1. Forum
  2. >
  3. Topic: Finnish
  4. >
  5. "Lause on ranskaa."

"Lause on ranskaa."

Translation:The sentence is French.

July 4, 2020

12 Comments


https://www.duolingo.com/profile/daadaadaaren

why ranskaa and not ranska


https://www.duolingo.com/profile/KristianKumpula

Because the sentence is not the entirety of the French language, so partitive case is required.


https://www.duolingo.com/profile/JamesTWils

So, in a way, the sentence is some French?


https://www.duolingo.com/profile/KristianKumpula

Yes. It doesn't really work like an adjective, like it does in the English translation, but more like a mass noun.


https://www.duolingo.com/profile/RonaldFitc

Mass noun? Never saw the phrase before.


https://www.duolingo.com/profile/KristianKumpula

As google defines it, a mass noun is a noun denoting something that cannot be counted (e.g. a substance or quality), in English usually a noun which lacks a plural in ordinary usage and is not used with the indefinite article, e.g. china, happiness.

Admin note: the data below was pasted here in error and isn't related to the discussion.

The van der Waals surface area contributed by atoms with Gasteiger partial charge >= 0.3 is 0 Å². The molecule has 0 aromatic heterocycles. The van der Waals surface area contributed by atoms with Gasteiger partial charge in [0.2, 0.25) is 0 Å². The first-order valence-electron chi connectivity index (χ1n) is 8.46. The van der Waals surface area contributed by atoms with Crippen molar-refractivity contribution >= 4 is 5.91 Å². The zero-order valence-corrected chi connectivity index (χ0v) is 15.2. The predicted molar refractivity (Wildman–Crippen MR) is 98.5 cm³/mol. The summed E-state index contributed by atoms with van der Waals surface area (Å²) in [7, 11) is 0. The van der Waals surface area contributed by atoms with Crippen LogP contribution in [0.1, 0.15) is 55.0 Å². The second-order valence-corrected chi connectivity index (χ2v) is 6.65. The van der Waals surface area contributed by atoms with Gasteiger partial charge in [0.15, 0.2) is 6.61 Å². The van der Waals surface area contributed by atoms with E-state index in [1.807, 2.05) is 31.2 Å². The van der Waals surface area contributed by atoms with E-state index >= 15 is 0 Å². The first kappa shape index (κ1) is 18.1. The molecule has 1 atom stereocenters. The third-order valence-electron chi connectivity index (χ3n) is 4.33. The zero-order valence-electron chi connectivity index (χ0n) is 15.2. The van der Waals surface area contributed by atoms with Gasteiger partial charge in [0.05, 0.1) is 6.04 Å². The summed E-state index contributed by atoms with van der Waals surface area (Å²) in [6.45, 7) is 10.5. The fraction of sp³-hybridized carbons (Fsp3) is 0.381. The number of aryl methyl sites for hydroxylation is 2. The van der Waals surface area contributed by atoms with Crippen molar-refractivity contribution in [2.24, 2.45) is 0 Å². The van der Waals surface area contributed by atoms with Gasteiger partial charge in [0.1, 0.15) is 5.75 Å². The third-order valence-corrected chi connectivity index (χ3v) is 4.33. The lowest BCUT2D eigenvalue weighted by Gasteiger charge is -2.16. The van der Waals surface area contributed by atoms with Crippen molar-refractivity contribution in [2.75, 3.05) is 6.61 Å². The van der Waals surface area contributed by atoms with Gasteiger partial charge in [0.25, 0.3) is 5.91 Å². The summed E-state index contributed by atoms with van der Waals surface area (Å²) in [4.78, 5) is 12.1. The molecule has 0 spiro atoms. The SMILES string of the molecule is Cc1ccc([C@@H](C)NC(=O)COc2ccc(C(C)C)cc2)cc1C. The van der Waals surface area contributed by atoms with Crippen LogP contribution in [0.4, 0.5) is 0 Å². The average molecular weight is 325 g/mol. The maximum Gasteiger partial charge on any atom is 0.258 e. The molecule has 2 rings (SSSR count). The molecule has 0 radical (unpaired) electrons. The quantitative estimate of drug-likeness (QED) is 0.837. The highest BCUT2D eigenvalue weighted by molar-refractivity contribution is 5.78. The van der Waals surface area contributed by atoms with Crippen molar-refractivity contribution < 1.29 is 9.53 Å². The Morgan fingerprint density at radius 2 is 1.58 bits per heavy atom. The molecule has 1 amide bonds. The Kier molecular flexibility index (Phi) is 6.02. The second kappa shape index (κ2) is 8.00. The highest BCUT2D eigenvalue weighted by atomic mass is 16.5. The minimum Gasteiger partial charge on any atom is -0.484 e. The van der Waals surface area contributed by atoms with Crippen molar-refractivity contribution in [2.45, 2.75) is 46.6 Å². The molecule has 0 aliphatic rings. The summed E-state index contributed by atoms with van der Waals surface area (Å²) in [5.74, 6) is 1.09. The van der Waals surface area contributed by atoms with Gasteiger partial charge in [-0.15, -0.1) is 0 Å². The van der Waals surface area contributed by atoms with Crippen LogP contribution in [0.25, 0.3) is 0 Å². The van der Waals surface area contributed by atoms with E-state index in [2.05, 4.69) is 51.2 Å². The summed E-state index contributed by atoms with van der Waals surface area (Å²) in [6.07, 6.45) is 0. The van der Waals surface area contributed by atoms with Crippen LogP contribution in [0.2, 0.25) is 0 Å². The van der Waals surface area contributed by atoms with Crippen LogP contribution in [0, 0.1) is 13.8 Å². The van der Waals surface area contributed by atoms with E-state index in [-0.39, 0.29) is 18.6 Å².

https://www.duolingo.com/profile/DavidCheat1

Why not 'in French'?


https://www.duolingo.com/profile/LiiMai

In French = ranskaksi


https://www.duolingo.com/profile/Suda76286

it is accepted now


https://www.duolingo.com/profile/Jeroen44

Is it partitive case because there are zillions of sentence of which some are French? Does that call for the partitive case? In a sentence like: this car is Japanese, would then the partitive ca Se be used too?


https://www.duolingo.com/profile/Boarcas

It's because the sentence is only a part of the whole French language.

The car is a countable item and doesn't require partitive.

Learn Finnish in just 5 minutes a day. For free.